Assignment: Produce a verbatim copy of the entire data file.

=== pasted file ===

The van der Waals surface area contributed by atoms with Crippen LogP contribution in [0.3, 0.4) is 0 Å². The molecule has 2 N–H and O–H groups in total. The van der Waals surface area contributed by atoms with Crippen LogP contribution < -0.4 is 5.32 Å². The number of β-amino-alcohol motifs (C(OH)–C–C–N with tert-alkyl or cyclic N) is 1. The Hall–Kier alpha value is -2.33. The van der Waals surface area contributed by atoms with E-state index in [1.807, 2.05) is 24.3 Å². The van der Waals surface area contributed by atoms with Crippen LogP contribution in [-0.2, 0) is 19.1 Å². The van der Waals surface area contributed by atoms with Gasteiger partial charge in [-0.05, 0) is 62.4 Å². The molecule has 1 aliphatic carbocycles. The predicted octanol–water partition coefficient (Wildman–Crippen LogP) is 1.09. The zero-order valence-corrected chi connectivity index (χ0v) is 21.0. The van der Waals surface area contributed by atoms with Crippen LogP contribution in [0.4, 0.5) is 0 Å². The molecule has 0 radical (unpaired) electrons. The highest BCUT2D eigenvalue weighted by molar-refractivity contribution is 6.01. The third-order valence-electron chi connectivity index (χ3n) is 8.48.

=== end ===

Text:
The van der Waals surface area contributed by atoms with Crippen LogP contribution in [0.3, 0.4) is 0 Å². The molecule has 2 N–H and O–H groups in total. The van der Waals surface area contributed by atoms with Crippen LogP contribution < -0.4 is 5.32 Å². The number of β-amino-alcohol motifs (C(OH)–C–C–N with tert-alkyl or cyclic N) is 1. The Hall–Kier alpha value is -2.33. The van der Waals surface area contributed by atoms with E-state index in [1.807, 2.05) is 24.3 Å². The van der Waals surface area contributed by atoms with Crippen LogP contribution in [-0.2, 0) is 19.1 Å². The van der Waals surface area contributed by atoms with Gasteiger partial charge in [-0.05, 0) is 62.4 Å². The molecule has 1 aliphatic carbocycles. The predicted octanol–water partition coefficient (Wildman–Crippen LogP) is 1.09. The zero-order valence-corrected chi connectivity index (χ0v) is 21.0. The van der Waals surface area contributed by atoms with Crippen LogP contribution in [0.4, 0.5) is 0 Å². The molecule has 0 radical (unpaired) electrons. The highest BCUT2D eigenvalue weighted by molar-refractivity contribution is 6.01. The third-order valence-electron chi connectivity index (χ3n) is 8.48.